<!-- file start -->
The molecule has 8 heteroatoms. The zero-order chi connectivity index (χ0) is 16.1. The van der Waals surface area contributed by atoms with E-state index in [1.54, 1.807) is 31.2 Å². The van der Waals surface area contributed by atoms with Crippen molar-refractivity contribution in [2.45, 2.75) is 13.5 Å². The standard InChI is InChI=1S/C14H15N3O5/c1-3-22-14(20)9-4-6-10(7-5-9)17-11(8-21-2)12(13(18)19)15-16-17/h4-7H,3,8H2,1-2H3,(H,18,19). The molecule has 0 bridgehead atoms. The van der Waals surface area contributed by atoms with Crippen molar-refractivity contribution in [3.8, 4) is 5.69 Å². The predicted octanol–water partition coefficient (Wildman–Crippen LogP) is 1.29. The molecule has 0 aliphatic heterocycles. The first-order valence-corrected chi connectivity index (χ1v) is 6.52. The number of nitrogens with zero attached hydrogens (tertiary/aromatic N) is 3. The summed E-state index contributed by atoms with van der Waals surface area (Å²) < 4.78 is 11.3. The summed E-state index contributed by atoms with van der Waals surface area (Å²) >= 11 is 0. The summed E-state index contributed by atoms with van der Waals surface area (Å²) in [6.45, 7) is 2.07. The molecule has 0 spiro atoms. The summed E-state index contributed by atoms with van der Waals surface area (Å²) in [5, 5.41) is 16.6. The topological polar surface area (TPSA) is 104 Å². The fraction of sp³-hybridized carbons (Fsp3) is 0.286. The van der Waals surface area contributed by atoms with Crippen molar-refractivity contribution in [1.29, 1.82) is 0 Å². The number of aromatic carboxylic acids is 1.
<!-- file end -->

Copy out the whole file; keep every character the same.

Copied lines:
The molecule has 8 heteroatoms. The zero-order chi connectivity index (χ0) is 16.1. The van der Waals surface area contributed by atoms with E-state index in [1.54, 1.807) is 31.2 Å². The van der Waals surface area contributed by atoms with Crippen molar-refractivity contribution in [2.45, 2.75) is 13.5 Å². The standard InChI is InChI=1S/C14H15N3O5/c1-3-22-14(20)9-4-6-10(7-5-9)17-11(8-21-2)12(13(18)19)15-16-17/h4-7H,3,8H2,1-2H3,(H,18,19). The molecule has 0 bridgehead atoms. The van der Waals surface area contributed by atoms with Crippen molar-refractivity contribution in [3.8, 4) is 5.69 Å². The predicted octanol–water partition coefficient (Wildman–Crippen LogP) is 1.29. The molecule has 0 aliphatic heterocycles. The first-order valence-corrected chi connectivity index (χ1v) is 6.52. The number of nitrogens with zero attached hydrogens (tertiary/aromatic N) is 3. The summed E-state index contributed by atoms with van der Waals surface area (Å²) < 4.78 is 11.3. The summed E-state index contributed by atoms with van der Waals surface area (Å²) >= 11 is 0. The summed E-state index contributed by atoms with van der Waals surface area (Å²) in [6.45, 7) is 2.07. The molecule has 0 spiro atoms. The summed E-state index contributed by atoms with van der Waals surface area (Å²) in [5, 5.41) is 16.6. The topological polar surface area (TPSA) is 104 Å². The fraction of sp³-hybridized carbons (Fsp3) is 0.286. The van der Waals surface area contributed by atoms with Crippen molar-refractivity contribution in [1.29, 1.82) is 0 Å². The number of aromatic carboxylic acids is 1.